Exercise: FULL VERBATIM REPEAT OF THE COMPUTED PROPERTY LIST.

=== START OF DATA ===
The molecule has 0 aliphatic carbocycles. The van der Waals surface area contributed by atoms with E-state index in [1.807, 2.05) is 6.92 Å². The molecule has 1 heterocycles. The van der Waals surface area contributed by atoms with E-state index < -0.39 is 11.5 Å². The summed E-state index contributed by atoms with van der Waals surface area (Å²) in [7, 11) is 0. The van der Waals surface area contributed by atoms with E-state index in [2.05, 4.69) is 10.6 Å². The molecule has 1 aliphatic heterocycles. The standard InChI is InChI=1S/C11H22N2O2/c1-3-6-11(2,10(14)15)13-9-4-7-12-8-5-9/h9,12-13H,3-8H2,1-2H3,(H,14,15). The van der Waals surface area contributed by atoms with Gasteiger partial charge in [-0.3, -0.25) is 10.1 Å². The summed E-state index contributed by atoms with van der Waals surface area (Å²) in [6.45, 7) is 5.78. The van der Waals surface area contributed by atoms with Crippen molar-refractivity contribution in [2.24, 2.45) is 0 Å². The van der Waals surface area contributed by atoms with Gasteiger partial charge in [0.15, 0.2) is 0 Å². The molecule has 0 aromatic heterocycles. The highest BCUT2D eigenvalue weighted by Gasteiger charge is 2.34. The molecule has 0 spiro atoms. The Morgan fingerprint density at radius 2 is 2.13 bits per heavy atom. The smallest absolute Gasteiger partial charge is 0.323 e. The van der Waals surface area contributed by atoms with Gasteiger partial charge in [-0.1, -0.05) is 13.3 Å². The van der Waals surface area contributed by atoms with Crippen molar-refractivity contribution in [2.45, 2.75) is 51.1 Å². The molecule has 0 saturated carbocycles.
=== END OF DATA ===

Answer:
The molecule has 0 aliphatic carbocycles. The van der Waals surface area contributed by atoms with E-state index in [1.807, 2.05) is 6.92 Å². The molecule has 1 heterocycles. The van der Waals surface area contributed by atoms with E-state index < -0.39 is 11.5 Å². The summed E-state index contributed by atoms with van der Waals surface area (Å²) in [7, 11) is 0. The van der Waals surface area contributed by atoms with E-state index in [2.05, 4.69) is 10.6 Å². The molecule has 1 aliphatic heterocycles. The standard InChI is InChI=1S/C11H22N2O2/c1-3-6-11(2,10(14)15)13-9-4-7-12-8-5-9/h9,12-13H,3-8H2,1-2H3,(H,14,15). The van der Waals surface area contributed by atoms with Gasteiger partial charge in [-0.3, -0.25) is 10.1 Å². The summed E-state index contributed by atoms with van der Waals surface area (Å²) in [6.45, 7) is 5.78. The van der Waals surface area contributed by atoms with Crippen molar-refractivity contribution in [2.24, 2.45) is 0 Å². The van der Waals surface area contributed by atoms with Gasteiger partial charge in [0.15, 0.2) is 0 Å². The molecule has 0 aromatic heterocycles. The highest BCUT2D eigenvalue weighted by Gasteiger charge is 2.34. The molecule has 0 spiro atoms. The Morgan fingerprint density at radius 2 is 2.13 bits per heavy atom. The smallest absolute Gasteiger partial charge is 0.323 e. The van der Waals surface area contributed by atoms with Gasteiger partial charge in [-0.1, -0.05) is 13.3 Å². The van der Waals surface area contributed by atoms with Crippen molar-refractivity contribution in [2.45, 2.75) is 51.1 Å². The molecule has 0 saturated carbocycles.